(Reuters) – Ethiopia, the United States and Papua New Guinea are on course to join the leading world initiative to combat corruption in the energy and mining industries.
The Oslo-based Extractive Industries Transparency Initiative (EITI) approved their applications on Wednesday, drawing swift criticism from human rights campaigners for admitting Ethiopia. The three now have three years comply with EITI standards.
Ethiopia has no proven petroleum reserves and a small mining industry driven by potash producers. Rights activists accuse it of political repression.
New York-based Human Rights Watch, which had asked the EITI board to reject the East African country’s membership bid, said the EITI’s reputation had been damaged.
“The EITI’s decision to admit Ethiopia without insisting on reforms is an affront to the local activists who have been jailed or exiled for calling for a more transparent, accountable government,” Lisa Misol, a senior researcher at HRW, said in a statement.
The Addis Ababa government did not comment on its successful bid.
Commercial oil finds in neighboring Kenya have raised hopes of a strike in neighboring Ethiopia.
International explorers in Ethiopia include London-listed Tullow Oil and Africa Oil which are drilling along the country’s southern border with Kenya.
Home to Sub-Saharan Africa’s second largest population, Ethiopia is among the continent’s fastest growing economies. But the opposition and rights campaigners there accuse the government of stifling dissent and torturing political detainees, allegations the government strongly denies.
“In its discussions, the EITI Board stressed the importance of ensuring civil society engagement in Ethiopia’s efforts to comply with the EITI Standard,” the group said on its web site.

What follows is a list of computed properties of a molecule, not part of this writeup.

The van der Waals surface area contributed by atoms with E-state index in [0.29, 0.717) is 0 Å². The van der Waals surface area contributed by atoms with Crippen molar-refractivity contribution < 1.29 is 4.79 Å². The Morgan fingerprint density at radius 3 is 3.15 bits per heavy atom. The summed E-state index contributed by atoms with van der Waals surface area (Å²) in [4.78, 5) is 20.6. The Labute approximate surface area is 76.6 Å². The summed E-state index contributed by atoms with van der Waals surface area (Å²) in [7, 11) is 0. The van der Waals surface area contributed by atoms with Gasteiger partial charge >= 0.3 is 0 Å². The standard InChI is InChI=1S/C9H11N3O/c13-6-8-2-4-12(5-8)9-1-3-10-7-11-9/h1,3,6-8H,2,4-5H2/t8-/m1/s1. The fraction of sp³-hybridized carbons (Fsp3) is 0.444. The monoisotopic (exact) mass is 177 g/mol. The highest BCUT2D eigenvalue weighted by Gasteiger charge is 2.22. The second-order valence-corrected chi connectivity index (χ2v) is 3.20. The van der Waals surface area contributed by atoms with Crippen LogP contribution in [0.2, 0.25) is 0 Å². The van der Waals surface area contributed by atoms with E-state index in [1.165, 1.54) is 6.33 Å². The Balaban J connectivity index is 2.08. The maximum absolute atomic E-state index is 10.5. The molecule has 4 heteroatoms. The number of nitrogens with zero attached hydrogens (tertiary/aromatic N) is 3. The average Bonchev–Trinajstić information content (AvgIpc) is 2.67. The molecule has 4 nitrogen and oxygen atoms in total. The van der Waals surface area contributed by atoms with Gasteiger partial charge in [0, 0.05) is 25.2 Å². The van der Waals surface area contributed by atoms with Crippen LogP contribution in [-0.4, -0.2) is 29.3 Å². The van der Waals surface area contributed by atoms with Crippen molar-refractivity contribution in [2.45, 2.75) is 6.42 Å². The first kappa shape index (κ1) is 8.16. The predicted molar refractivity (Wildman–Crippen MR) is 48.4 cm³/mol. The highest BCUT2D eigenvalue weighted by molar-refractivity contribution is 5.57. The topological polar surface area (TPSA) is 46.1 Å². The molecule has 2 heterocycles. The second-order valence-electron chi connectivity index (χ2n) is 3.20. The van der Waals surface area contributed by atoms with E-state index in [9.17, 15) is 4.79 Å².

An earlier effort by Ethiopia to join was rebuffed in 2010.
At the Oslo meeting Yemen, an exporter of oil and gas and one of the poorest nations in the Middle East, was suspended as an EITI member.
It did not report in time its 2011 income from oil and gas, due to the turmoil of the Arab Spring, Clare Short, EITI chairwoman told Reuters. She said it was encouraged to keep trying to stay in the initiative and meet the rules.
United States membership commits its federal government to disclosing all the payments it receives for the exploitation of oil and minerals on federal lands, which would include the money it gets from offshore oil and gas exploration and production.
“The U.S. have all sorts of different reporting in their system, which is quite complex. Some is reported at the federal level, some is at state level, and Native Americans … have different systems,” Clare Short, chairwoman of the EITI, told Reuters.
“Getting an overview and getting some figures that people can look at and scrutinize … will help people have better transparency and accountability.”
Currently energy firms active in the U.S. may break out profits and production by regions of activities, like the Gulf of Mexico.
But they do not break out profits made on federal land in earnings reports or in filings to the Securities and Exchange Commission.
Abroad, U.S.-registered companies are already required to disclose payments made to governments for access to resources.
The EITI has stakeholders in the public and private sectors and requires resource companies to disclose payments made to governments and the latter to publish what payments they receive.
EITI terms are not legally binding, but member countries that fall short of requirements can be suspended from the process, leading to political embarrassment. Some 44 nations are EITI members.
(Reporting By Aaron Maasho in Addis Ababa, Gwladys Fouche in Oslo and Pascal Fletcher in Johannesburg; Writing by Richard Lough, editing by William Hardy)